Immediately after Diego Ventura won the $1,979 Poker Hall of Fame Bounty tournament, he began to break down in tears. His long-awaited moment had finally come. So had his country’s.
After a long and successful career both live and online, the GG Poker-sponsored player finally won a live tournament. He also won a historic WSOP bracelet, Peru’s second overall (Ewald Mahr, 2022), and the country’s first-ever in a live WSOP event. For topping the 1,417-entry field, Ventura won $402,054, the 33-year-old’s second-biggest live cash.
The Peruvian path
As of right now, only one Peruvian poker player in the world has more than $1 million in live tournament earnings. That’s Ventura, and he now has more than $2 million.
Ventura’s path to victory was anything but smooth. He hit the bubble with the chip lead and then lost half his stack a short time later. He was able to rebound and go into today’s final table with the chip lead over the likes of 2014 WSOP Main Event champion Martin Jacobson, the dangerous Francis Anderson, and eight-time WSOP final tableist Leonid Yanovski.
With four players to go, runner-up Thomas Kysar took a massive chip lead and roughly 2:1 lead into heads-up play. After Ventura went 3:1 down, he began to chip away at Kysar’s advantage, eventually taking over the chip lead and extending it to nearly 9:1.
On the final hand, Ventura got in with ace-eight offsuit vs Kysar’s king-deuce off. Though Kysar hit the J-5-2 flop, a turn J and river 5 counterfeit him, giving Ventura the win, a fact that didn’t sink in until a few seconds after the final card hit.
Holding back the tears
When asked about the moment, an emotional Ventura said, “I don’t know. I was actually getting emotional when I got to the final table. I wanted to cry then. I wanted to cry when I got heads up, but I had to tell myself ‘Wait, this isn’t the moment yet.’
“So, I was trying to calm myself down, and when the moment happened. I was so calm that I couldn’t let my emotions out. But then I started to look back at my life, and then it all hit me at once. It was more gratitude than overwhelming excitement.
“I used to doubt myself because I used to think ‘How can I play for so long without winning any live tournaments?’ But God’s timing is perfect. I always try to think about the things I have to improve on, the ways that I can play better, and to just follow the process and believe.”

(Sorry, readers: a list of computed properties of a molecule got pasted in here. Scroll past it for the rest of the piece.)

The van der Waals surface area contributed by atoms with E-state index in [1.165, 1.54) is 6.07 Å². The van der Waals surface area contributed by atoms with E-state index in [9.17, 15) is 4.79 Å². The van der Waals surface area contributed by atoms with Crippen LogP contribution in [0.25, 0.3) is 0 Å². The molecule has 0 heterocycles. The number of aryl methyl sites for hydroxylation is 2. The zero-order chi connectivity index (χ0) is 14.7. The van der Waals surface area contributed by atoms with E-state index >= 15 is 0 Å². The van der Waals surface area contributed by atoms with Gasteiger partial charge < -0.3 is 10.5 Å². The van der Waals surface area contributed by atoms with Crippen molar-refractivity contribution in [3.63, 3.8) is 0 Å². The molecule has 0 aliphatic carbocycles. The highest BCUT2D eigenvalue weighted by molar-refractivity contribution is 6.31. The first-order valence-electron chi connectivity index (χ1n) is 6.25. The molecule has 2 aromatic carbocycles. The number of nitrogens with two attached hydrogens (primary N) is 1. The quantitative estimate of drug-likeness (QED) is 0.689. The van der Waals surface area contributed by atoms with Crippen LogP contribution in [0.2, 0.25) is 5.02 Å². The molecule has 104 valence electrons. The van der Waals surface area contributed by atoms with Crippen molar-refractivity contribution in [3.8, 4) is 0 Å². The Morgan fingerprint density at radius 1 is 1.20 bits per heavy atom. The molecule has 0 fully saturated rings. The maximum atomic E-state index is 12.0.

Poker for God and country…actually TWO countries
Ventura credited God for his timing but admitted he was also thinking as much about his fellow Peruvians.
“I always wanted to open that door for other Peruvians and hope that they can be inspired by this. Everyone is worthy of achieving big things in life, and I think that is important for South American people in general… to feel that you can do anything. That’s kind of the message I want to send.”
Ventura, a proud father of two is eager to get home to Trujillo. But, Peru wasn’t where he got his start in poker. If you needed any evidence, you needed only to see the many Brazilians on his rail.
“I started back when I was 18, playing Zynga Poker while I was an exchange student in the United States. I had no idea what I was doing, I was just playing for fun,” Ventura said. “Then I moved to Brazil and became an exchange student there. That’s when I realized that there are already professional players and some of my friends, André Akkari and Yuri (Dzivielevski), were already professional at the time. So, I got inspired by that and I started working on my poker skills and dedicating my time to it.
“I ended up joining a team called 4bet Poker Team with Rafael Moraes and Thiago Crema and they taught me the fundamentals of poker. They were my mentors.”
As for celebration plans?
“Oh, I have no idea. I’m just gonna go with the flow and see what happens,” Ventura said. “I gotta talk to my kids now. I want to connect with them because this bracelet is dedicated to them. I’ve been here for a month, and I really want to go back to my kids. They are my top priority and after some time at home, I’ll figure out what’s next for me.”